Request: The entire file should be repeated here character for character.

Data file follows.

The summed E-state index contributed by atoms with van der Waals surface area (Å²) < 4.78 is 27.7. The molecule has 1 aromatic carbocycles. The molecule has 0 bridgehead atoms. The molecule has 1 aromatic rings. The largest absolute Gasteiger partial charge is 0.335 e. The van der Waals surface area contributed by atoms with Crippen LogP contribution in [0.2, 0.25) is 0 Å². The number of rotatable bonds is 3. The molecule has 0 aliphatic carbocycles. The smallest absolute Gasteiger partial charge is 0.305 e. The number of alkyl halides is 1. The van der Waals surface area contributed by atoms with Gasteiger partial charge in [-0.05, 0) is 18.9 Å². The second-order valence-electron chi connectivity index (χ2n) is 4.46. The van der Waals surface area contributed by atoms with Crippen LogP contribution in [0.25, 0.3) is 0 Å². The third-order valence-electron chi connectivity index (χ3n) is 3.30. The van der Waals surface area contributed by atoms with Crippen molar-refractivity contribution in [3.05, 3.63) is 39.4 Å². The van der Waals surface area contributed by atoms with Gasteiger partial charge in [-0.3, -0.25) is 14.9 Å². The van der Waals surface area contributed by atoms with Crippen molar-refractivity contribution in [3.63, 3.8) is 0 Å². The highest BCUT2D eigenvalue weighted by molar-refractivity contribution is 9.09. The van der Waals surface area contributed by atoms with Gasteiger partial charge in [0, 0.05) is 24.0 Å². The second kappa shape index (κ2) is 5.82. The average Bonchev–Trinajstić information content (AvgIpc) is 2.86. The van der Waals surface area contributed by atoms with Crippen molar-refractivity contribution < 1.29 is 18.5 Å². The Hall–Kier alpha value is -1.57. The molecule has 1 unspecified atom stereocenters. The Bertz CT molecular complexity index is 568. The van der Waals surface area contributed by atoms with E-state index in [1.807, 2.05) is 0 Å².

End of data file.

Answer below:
The summed E-state index contributed by atoms with van der Waals surface area (Å²) < 4.78 is 27.7. The molecule has 1 aromatic carbocycles. The molecule has 0 bridgehead atoms. The molecule has 1 aromatic rings. The largest absolute Gasteiger partial charge is 0.335 e. The van der Waals surface area contributed by atoms with Crippen LogP contribution in [0.2, 0.25) is 0 Å². The number of rotatable bonds is 3. The molecule has 0 aliphatic carbocycles. The smallest absolute Gasteiger partial charge is 0.305 e. The number of alkyl halides is 1. The van der Waals surface area contributed by atoms with Gasteiger partial charge in [-0.05, 0) is 18.9 Å². The second-order valence-electron chi connectivity index (χ2n) is 4.46. The van der Waals surface area contributed by atoms with Crippen LogP contribution in [0.25, 0.3) is 0 Å². The third-order valence-electron chi connectivity index (χ3n) is 3.30. The van der Waals surface area contributed by atoms with Crippen molar-refractivity contribution in [3.05, 3.63) is 39.4 Å². The van der Waals surface area contributed by atoms with Gasteiger partial charge in [-0.3, -0.25) is 14.9 Å². The van der Waals surface area contributed by atoms with Crippen molar-refractivity contribution in [3.63, 3.8) is 0 Å². The highest BCUT2D eigenvalue weighted by molar-refractivity contribution is 9.09. The van der Waals surface area contributed by atoms with Gasteiger partial charge in [0, 0.05) is 24.0 Å². The second kappa shape index (κ2) is 5.82. The average Bonchev–Trinajstić information content (AvgIpc) is 2.86. The van der Waals surface area contributed by atoms with Crippen molar-refractivity contribution < 1.29 is 18.5 Å². The Hall–Kier alpha value is -1.57. The molecule has 1 unspecified atom stereocenters. The Bertz CT molecular complexity index is 568. The van der Waals surface area contributed by atoms with E-state index in [1.807, 2.05) is 0 Å².